10 Perfect Post Punk Albums With No Bad Songs

Burning down the house of punk, this is post punk at its best...

Joy Division
Factory Records

Post punk is a loosely defined and somewhat unhelpful term, that encompasses a vast range of musical styles that arose in the wake of the declining punk trend during '70s.

When the Sex Pistols disbanded and Sid Vicious died, symbolically it was seen as the end of the English punk movement. Although punk would continue, both in the UK and America, its position as the forerunner of rock music was over.

Many of the subsequent bands, had been inspired by the DIY methods of punk, but looked to avoid the tired tropes of its overall sound. Bands began incorporating new elements into their music. With more onus on melody and rhythm - the sound was, on a whole, more accessible - but it shared the non-conforming ethos of the safety pin sporting bad boys of rock.

The heyday of post punk only lasted until the mid '80s but came to represent a time of innovation. Widely varied and experimental sounds were utilised by musicians who were looking for the new sound of rock. These are the albums that acted as the transitional sound between the ending of punk as mainstream trend and the development of a more wide ranging style of music.

10. Germfree Adolescents - X-Ray Spex (1978)

X-Ray Spex were self-proclaimed under achievers but they left their mark. Fronted by the fearlessly rebellious, Poly Styrene, they were a band with one Dr. Marten firmly placed in the realm of punk, with the other stomping through the realms of ska and new wave.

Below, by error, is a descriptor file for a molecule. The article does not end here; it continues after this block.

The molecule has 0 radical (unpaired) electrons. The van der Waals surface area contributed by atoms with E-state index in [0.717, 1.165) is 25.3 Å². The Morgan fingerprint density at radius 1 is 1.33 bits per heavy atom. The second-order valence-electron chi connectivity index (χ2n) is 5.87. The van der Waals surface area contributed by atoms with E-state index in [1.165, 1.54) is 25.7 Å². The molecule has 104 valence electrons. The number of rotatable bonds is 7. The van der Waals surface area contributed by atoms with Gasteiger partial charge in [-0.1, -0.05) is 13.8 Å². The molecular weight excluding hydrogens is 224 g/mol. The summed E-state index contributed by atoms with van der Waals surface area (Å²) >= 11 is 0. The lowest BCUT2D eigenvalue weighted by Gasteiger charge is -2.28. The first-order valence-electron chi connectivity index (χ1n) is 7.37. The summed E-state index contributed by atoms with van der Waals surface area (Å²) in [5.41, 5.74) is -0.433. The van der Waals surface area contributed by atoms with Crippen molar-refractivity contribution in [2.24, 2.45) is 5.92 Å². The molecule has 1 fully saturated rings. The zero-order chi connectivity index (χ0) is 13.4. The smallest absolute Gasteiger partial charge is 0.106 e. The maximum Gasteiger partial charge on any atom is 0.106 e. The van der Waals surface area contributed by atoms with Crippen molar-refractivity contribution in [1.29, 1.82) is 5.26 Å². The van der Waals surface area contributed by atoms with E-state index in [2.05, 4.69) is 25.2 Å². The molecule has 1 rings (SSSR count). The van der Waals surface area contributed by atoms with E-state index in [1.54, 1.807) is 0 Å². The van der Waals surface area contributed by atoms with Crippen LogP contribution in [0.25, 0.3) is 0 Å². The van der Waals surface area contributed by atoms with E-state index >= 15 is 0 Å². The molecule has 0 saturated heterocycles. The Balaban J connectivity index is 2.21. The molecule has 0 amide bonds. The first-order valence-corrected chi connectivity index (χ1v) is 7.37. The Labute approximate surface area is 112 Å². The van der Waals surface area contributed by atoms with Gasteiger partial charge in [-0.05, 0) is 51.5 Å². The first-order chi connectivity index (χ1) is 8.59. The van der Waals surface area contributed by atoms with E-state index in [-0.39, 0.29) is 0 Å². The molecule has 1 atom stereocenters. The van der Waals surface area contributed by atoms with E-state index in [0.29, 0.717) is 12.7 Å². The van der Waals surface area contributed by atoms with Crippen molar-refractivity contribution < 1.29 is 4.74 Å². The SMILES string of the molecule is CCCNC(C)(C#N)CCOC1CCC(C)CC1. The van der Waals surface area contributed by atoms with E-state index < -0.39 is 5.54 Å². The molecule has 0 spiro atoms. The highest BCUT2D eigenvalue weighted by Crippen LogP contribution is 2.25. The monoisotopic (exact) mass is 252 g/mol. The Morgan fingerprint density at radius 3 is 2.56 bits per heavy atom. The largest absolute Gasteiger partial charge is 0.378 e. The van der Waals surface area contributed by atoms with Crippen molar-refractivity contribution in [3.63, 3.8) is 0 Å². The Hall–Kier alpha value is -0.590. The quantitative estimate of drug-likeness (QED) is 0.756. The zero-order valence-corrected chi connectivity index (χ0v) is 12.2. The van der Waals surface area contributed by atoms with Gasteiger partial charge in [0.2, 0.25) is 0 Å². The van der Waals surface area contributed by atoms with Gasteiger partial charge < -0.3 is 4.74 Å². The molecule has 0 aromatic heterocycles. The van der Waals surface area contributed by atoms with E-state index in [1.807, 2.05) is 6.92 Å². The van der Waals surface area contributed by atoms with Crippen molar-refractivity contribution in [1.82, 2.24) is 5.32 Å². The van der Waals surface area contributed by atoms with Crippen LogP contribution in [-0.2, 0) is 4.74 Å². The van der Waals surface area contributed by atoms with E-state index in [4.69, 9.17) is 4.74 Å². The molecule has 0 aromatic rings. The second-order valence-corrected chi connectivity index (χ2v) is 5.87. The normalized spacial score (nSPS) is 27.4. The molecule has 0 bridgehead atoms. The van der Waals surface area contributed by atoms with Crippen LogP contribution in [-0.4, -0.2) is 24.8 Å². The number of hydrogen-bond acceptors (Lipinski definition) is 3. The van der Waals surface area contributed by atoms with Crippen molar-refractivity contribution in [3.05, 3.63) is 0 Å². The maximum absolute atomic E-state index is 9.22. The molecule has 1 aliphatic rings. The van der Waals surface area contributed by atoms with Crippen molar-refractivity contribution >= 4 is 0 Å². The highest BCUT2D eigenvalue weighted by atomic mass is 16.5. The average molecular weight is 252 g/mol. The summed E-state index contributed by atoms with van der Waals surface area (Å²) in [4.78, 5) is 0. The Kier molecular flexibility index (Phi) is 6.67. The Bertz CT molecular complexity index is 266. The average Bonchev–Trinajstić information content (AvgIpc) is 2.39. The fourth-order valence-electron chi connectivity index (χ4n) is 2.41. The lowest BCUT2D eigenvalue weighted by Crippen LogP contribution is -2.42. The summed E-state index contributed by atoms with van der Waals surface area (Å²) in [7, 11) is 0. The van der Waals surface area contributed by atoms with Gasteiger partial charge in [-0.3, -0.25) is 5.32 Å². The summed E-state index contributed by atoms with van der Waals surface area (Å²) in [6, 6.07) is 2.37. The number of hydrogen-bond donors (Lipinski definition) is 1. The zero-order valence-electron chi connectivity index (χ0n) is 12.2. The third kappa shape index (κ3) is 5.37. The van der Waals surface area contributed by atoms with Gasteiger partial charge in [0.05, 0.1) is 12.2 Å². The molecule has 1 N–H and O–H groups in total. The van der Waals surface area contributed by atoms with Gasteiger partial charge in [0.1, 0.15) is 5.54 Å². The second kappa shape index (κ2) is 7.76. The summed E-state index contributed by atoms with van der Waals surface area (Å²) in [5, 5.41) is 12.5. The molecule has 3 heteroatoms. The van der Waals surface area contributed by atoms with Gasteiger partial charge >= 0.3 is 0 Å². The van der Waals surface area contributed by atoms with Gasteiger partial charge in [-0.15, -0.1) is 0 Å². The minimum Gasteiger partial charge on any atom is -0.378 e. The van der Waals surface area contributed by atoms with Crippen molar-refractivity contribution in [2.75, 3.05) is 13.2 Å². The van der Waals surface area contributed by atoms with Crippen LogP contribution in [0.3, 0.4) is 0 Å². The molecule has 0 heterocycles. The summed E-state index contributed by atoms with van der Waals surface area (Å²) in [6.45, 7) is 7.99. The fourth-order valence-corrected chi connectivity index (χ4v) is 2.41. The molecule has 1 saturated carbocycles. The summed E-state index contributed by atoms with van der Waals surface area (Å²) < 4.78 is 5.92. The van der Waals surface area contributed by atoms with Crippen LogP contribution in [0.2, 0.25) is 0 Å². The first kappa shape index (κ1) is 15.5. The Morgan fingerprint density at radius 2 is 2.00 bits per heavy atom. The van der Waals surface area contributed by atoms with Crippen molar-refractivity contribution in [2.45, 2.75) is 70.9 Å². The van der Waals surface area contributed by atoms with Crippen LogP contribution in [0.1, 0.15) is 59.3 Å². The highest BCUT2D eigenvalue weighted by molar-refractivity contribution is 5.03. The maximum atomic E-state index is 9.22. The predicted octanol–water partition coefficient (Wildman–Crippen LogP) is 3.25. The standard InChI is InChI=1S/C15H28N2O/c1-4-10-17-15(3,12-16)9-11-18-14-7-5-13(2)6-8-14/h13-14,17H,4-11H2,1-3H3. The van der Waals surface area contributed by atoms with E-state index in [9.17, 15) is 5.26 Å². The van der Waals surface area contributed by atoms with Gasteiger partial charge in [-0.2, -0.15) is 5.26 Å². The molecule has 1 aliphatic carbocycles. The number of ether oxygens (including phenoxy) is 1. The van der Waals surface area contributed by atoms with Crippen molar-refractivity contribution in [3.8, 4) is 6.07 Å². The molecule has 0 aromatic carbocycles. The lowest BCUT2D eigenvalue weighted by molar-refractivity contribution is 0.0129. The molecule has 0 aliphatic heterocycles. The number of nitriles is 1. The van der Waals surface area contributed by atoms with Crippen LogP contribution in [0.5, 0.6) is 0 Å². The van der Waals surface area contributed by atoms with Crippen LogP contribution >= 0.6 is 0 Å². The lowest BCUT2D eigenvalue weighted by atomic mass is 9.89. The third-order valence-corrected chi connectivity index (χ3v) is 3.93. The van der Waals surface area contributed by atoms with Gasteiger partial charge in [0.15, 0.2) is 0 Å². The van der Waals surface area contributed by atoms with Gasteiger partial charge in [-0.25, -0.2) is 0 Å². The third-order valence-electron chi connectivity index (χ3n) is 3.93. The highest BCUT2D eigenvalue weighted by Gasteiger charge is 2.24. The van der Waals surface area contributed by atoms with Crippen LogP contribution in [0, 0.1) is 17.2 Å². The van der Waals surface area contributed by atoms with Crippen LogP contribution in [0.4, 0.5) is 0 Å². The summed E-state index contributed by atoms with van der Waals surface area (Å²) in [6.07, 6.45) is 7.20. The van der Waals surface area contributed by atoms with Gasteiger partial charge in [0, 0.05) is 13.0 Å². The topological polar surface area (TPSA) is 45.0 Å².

Their most defining single, Oh Bondage Up Yours!, was a rallying cry for young women to break off the shackles of the oppressive regime. They were a band widely acclaimed on the London Pub circuit, but like many bands of the era, the X-Ray Spex didn't last long. By 1979 they were out of the game.

Their debut album served as the perfect transitional record for the decline of punk rock and the arrival of post punk and new wave. This was music that wasn't afraid to blend other influences into a wildly unique new sound. The album's lyrics centred around the lifestyle of working and middle class adolescents, running around the streets of London, causing chaos and trying to form an identity. With fast paced guitar, cutting saxophone leads and the powerfully shrill vocals of Styrene, this was music for the youth.

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Before engrossing myself in the written word, I spent several years in the TV and film industry. During this time I became proficient at picking things up, moving things and putting things down again.